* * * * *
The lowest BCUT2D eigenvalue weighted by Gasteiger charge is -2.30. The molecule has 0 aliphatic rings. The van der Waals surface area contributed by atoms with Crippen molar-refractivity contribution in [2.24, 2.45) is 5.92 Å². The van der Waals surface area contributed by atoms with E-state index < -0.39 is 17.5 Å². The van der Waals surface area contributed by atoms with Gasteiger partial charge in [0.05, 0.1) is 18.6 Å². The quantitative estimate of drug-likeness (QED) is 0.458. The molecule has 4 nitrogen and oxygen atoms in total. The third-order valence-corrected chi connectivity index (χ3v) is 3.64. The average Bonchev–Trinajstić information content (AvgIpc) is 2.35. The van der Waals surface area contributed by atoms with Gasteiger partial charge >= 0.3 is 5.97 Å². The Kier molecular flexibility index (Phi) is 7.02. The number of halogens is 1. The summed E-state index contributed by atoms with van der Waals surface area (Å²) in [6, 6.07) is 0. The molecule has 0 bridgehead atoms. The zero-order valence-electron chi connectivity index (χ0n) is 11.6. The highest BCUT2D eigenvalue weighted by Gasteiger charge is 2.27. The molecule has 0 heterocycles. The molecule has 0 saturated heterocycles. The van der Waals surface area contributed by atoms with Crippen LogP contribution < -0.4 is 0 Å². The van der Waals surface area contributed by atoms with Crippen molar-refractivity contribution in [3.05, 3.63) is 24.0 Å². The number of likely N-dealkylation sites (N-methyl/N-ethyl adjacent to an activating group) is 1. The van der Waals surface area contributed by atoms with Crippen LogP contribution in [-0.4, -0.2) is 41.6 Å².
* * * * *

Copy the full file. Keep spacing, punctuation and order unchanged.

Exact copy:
The lowest BCUT2D eigenvalue weighted by Gasteiger charge is -2.30. The molecule has 0 aliphatic rings. The van der Waals surface area contributed by atoms with Crippen molar-refractivity contribution in [2.24, 2.45) is 5.92 Å². The van der Waals surface area contributed by atoms with E-state index < -0.39 is 17.5 Å². The van der Waals surface area contributed by atoms with Gasteiger partial charge in [0.05, 0.1) is 18.6 Å². The quantitative estimate of drug-likeness (QED) is 0.458. The molecule has 4 nitrogen and oxygen atoms in total. The third-order valence-corrected chi connectivity index (χ3v) is 3.64. The average Bonchev–Trinajstić information content (AvgIpc) is 2.35. The van der Waals surface area contributed by atoms with Gasteiger partial charge >= 0.3 is 5.97 Å². The Kier molecular flexibility index (Phi) is 7.02. The number of halogens is 1. The summed E-state index contributed by atoms with van der Waals surface area (Å²) in [6, 6.07) is 0. The molecule has 0 bridgehead atoms. The zero-order valence-electron chi connectivity index (χ0n) is 11.6. The highest BCUT2D eigenvalue weighted by Gasteiger charge is 2.27. The molecule has 0 heterocycles. The molecule has 0 saturated heterocycles. The van der Waals surface area contributed by atoms with Crippen LogP contribution < -0.4 is 0 Å². The van der Waals surface area contributed by atoms with Crippen molar-refractivity contribution in [3.05, 3.63) is 24.0 Å². The number of likely N-dealkylation sites (N-methyl/N-ethyl adjacent to an activating group) is 1. The van der Waals surface area contributed by atoms with Crippen LogP contribution in [-0.4, -0.2) is 41.6 Å².